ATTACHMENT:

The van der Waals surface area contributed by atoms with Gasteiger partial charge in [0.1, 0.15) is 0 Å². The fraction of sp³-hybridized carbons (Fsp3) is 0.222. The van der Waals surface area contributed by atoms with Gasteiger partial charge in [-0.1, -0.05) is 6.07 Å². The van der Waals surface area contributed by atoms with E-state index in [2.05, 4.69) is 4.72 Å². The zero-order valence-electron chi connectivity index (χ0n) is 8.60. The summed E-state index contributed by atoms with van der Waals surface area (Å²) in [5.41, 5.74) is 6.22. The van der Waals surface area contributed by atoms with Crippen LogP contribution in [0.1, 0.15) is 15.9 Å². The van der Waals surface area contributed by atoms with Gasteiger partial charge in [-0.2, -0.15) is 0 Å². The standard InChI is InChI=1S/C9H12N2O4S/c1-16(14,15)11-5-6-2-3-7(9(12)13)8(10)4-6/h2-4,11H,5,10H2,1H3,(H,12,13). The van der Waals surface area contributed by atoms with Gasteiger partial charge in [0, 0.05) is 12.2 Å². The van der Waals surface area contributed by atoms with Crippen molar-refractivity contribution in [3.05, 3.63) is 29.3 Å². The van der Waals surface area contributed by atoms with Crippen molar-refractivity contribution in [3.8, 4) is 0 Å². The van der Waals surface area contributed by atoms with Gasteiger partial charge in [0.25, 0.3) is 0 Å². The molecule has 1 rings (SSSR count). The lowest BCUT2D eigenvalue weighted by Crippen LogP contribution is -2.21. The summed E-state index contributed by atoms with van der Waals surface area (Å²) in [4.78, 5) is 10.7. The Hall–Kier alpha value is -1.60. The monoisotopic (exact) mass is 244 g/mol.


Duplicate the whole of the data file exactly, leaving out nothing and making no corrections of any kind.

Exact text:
The van der Waals surface area contributed by atoms with Gasteiger partial charge in [0.1, 0.15) is 0 Å². The fraction of sp³-hybridized carbons (Fsp3) is 0.222. The van der Waals surface area contributed by atoms with Gasteiger partial charge in [-0.1, -0.05) is 6.07 Å². The van der Waals surface area contributed by atoms with E-state index in [2.05, 4.69) is 4.72 Å². The zero-order valence-electron chi connectivity index (χ0n) is 8.60. The summed E-state index contributed by atoms with van der Waals surface area (Å²) in [5.41, 5.74) is 6.22. The van der Waals surface area contributed by atoms with Crippen LogP contribution in [0.1, 0.15) is 15.9 Å². The van der Waals surface area contributed by atoms with Gasteiger partial charge in [-0.2, -0.15) is 0 Å². The standard InChI is InChI=1S/C9H12N2O4S/c1-16(14,15)11-5-6-2-3-7(9(12)13)8(10)4-6/h2-4,11H,5,10H2,1H3,(H,12,13). The van der Waals surface area contributed by atoms with Gasteiger partial charge in [0, 0.05) is 12.2 Å². The van der Waals surface area contributed by atoms with Crippen molar-refractivity contribution in [3.05, 3.63) is 29.3 Å². The van der Waals surface area contributed by atoms with Crippen molar-refractivity contribution in [3.8, 4) is 0 Å². The van der Waals surface area contributed by atoms with Gasteiger partial charge in [0.25, 0.3) is 0 Å². The molecule has 1 rings (SSSR count). The lowest BCUT2D eigenvalue weighted by Crippen LogP contribution is -2.21. The summed E-state index contributed by atoms with van der Waals surface area (Å²) in [4.78, 5) is 10.7. The Hall–Kier alpha value is -1.60. The monoisotopic (exact) mass is 244 g/mol.